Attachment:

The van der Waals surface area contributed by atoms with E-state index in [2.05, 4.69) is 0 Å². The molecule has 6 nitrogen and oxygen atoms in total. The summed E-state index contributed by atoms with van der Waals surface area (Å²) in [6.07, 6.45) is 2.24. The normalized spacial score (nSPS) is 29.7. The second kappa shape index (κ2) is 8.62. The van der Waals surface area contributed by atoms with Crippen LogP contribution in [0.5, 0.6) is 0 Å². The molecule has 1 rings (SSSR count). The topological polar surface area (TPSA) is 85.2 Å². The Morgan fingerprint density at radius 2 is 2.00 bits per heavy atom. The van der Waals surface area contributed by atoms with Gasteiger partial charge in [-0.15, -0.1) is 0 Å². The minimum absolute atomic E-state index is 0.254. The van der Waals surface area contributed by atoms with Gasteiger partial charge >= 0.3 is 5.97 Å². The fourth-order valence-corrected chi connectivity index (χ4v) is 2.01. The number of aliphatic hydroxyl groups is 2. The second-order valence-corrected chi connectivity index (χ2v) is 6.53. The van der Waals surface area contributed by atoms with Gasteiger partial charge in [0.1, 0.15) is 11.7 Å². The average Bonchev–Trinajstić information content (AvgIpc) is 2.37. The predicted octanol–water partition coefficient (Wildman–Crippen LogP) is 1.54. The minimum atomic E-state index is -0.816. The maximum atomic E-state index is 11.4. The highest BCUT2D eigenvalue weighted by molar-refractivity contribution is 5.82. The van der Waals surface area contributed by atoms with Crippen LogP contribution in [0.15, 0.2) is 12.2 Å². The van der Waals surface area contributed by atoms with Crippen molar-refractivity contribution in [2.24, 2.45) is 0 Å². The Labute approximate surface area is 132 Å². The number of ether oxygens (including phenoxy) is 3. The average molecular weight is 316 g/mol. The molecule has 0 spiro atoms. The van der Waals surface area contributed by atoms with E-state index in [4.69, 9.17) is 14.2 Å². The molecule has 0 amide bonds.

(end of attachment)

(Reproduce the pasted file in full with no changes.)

The van der Waals surface area contributed by atoms with E-state index in [2.05, 4.69) is 0 Å². The molecule has 6 nitrogen and oxygen atoms in total. The summed E-state index contributed by atoms with van der Waals surface area (Å²) in [6.07, 6.45) is 2.24. The normalized spacial score (nSPS) is 29.7. The second kappa shape index (κ2) is 8.62. The van der Waals surface area contributed by atoms with Crippen LogP contribution in [0.5, 0.6) is 0 Å². The molecule has 1 rings (SSSR count). The topological polar surface area (TPSA) is 85.2 Å². The Morgan fingerprint density at radius 2 is 2.00 bits per heavy atom. The van der Waals surface area contributed by atoms with Gasteiger partial charge in [-0.15, -0.1) is 0 Å². The minimum absolute atomic E-state index is 0.254. The van der Waals surface area contributed by atoms with Gasteiger partial charge >= 0.3 is 5.97 Å². The fourth-order valence-corrected chi connectivity index (χ4v) is 2.01. The number of aliphatic hydroxyl groups is 2. The second-order valence-corrected chi connectivity index (χ2v) is 6.53. The van der Waals surface area contributed by atoms with Gasteiger partial charge in [0.1, 0.15) is 11.7 Å². The average Bonchev–Trinajstić information content (AvgIpc) is 2.37. The predicted octanol–water partition coefficient (Wildman–Crippen LogP) is 1.54. The minimum atomic E-state index is -0.816. The maximum atomic E-state index is 11.4. The highest BCUT2D eigenvalue weighted by molar-refractivity contribution is 5.82. The van der Waals surface area contributed by atoms with Crippen LogP contribution in [0.15, 0.2) is 12.2 Å². The van der Waals surface area contributed by atoms with Crippen molar-refractivity contribution in [2.24, 2.45) is 0 Å². The Labute approximate surface area is 132 Å². The number of ether oxygens (including phenoxy) is 3. The average molecular weight is 316 g/mol. The molecule has 0 spiro atoms. The van der Waals surface area contributed by atoms with E-state index in [4.69, 9.17) is 14.2 Å². The molecule has 0 amide bonds.